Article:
I received an email update from one of my clients who’s an Emergency Medicine physician. After almost a decade of working in the ER, burnout and dissatisfaction with medicine prompted her to find a non-clinical job.
She was just hired for a remote utilization review position with a well-known company.
In her email, she mentioned to me that this career change feels “weak.”
This is not an uncommon feeling among those of you who are considering leaving medicine or titrating back. Today I want to share what she wrote and dive into this topic. Here’s what she wrote: (shared with her permission)
I’ll be honest in saying that I’m still not sure about this new opportunity but I’m liking all the people so far and I think this job has good potential. I think my doubts are really more from “the doctor” side. It’s been ingrained in us to work beyond our basic needs. Anything less is unacceptable. So doing something like this feels “weak.”
What is weakness in the context of being a physician?
An OB/Gyn physician is tired of being woken up in the middle of the night and dealing with the risk of obstetrics. She wants to do Gyn only. Is she being weak?
An internist just had her third child. She wants to work remotely for a health insurance company to be more available for her family. Is she being weak?
An ophthalmologist is having significant anxiety doing cataract surgery. He is considering giving up surgery and only doing medical ophthalmology. Is he being weak?
Some definitions of weak from Merriam-Webster are:
- Deficient in physical vigor, debilitated
- Not able to sustain pressure or strain
- Not able to withstand temptation or persuasion
- Not factually grounded or logically present
A place we readily go is to tell ourselves if we can’t take the pressure or strain of medicine – in its current dysfunctional state, we must be weak.
Are we supposed to be like the Bionic Man or Wonder Woman? Maybe the Energizer Bunny on steroids?
This is a sticky trap because this reasoning is part of what has enabled the system to keep you working hours that are not healthy and have a very skewed perspective on what is normal.
We also cloud the picture when we get into judgments about what or who is weak or strong.
We all have our weak areas.
We all have our unique strengths.
Cataract surgery would definitely make me weak at the knees. Changing careers, not scary to me.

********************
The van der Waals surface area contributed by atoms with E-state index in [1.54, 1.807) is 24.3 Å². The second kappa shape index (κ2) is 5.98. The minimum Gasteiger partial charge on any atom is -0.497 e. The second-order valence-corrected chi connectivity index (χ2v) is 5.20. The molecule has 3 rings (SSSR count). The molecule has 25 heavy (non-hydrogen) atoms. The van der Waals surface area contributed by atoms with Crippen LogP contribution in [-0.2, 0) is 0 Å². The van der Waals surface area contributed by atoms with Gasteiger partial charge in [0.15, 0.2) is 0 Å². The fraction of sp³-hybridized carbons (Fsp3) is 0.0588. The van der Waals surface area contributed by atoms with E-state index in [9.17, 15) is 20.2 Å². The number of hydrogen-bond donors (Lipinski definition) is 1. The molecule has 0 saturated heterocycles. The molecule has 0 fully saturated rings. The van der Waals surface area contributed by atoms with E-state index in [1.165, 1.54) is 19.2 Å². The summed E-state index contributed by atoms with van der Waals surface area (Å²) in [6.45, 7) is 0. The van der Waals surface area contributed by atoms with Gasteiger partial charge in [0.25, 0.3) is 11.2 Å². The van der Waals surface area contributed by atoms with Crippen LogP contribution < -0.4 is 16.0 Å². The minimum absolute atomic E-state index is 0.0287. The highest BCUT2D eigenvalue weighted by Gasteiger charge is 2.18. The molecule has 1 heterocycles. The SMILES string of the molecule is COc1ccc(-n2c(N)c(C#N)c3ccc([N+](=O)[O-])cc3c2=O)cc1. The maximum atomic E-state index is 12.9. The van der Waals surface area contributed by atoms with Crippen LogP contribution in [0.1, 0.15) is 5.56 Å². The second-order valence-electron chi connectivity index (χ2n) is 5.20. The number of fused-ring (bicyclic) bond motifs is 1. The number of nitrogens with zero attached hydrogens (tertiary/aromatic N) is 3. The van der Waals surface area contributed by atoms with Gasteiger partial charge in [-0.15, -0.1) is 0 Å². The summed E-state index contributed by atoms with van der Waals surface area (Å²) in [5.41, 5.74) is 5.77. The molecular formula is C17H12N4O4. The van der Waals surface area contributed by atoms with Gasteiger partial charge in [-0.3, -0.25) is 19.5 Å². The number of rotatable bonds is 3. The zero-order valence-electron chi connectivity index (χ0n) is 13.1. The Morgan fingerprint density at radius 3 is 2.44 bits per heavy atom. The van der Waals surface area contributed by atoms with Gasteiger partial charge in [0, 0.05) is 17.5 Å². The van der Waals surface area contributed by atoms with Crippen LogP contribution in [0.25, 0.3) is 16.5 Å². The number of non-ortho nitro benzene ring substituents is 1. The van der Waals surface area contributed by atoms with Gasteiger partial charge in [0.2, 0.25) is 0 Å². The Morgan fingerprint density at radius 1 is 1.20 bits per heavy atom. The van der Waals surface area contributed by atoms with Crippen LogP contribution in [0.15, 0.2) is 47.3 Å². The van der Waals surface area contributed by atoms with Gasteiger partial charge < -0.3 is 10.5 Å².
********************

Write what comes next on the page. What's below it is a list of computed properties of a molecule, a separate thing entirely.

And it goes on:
We are wired differently.
Some physicians have more energy, need less sleep, love working a gadzillion hours. Have more nerve.
Some physicians are OK if a patient dies or if they miss a diagnosis. Others are devastated and can’t get over it.
Some physicians want to be using different skill sets and have a lot of variety. Others prefer stability and a predictable routine.
You can’t compare yourself to anyone else because they are not you.
Using the example of the ophthalmologist who is having anxiety during cataract surgery. He may be having difficulty withstanding the pressure and stress of this surgery. He may be able to work through this, but if he cannot, it doesn’t mean he is a weak person.
It means that this type of surgical setting does not play to his strengths.
You could call it a weak area for him. But it does not mean he is weak. He might have a gift for dealing with angry patients or delivery a tough diagnosis.
It’s not weak if he decides to change the nature of his work, either by not doing surgery or even by leaving ophthalmology.
He is figuring out what is most sustainable for him and will optimize his strengths.
He will end up contributing more if he is in a setting where he’s thriving and not struggling to get by.
Let’s look at some steps for going in the direction of strength
- Choose a situation – it could be your job, your career direction, or a relationship.
- Ask yourself, “Is this working for me? Is it sustainable? Is it strengthening or weakening me?
- Do everything you can to improve your situation before making big changes. You won’t be running away out of weakness.
- Get objective feedback from people who don’t have an agenda for you.
- Be honest about what your true needs are. Strength comes from honoring what you need and what works best for you, not denying it or feeling guilty.
It can be hard to know exactly what you need or want, or what changes will be best for you. You often have to try things out.
This is what the Emergency Medicine physician is doing.
She will get to determine what ultimately works best for her.
Her decision to do something about her burnout is a strong decision.
It’s a self-respecting decision.
There is no weakness is saying, “Let me try to find something better for myself.”
Anyone who tells you that it’s weak to take charge of your own life isn’t someone to listen to.
Make sure you aren’t saying this to yourself.
Be back soon!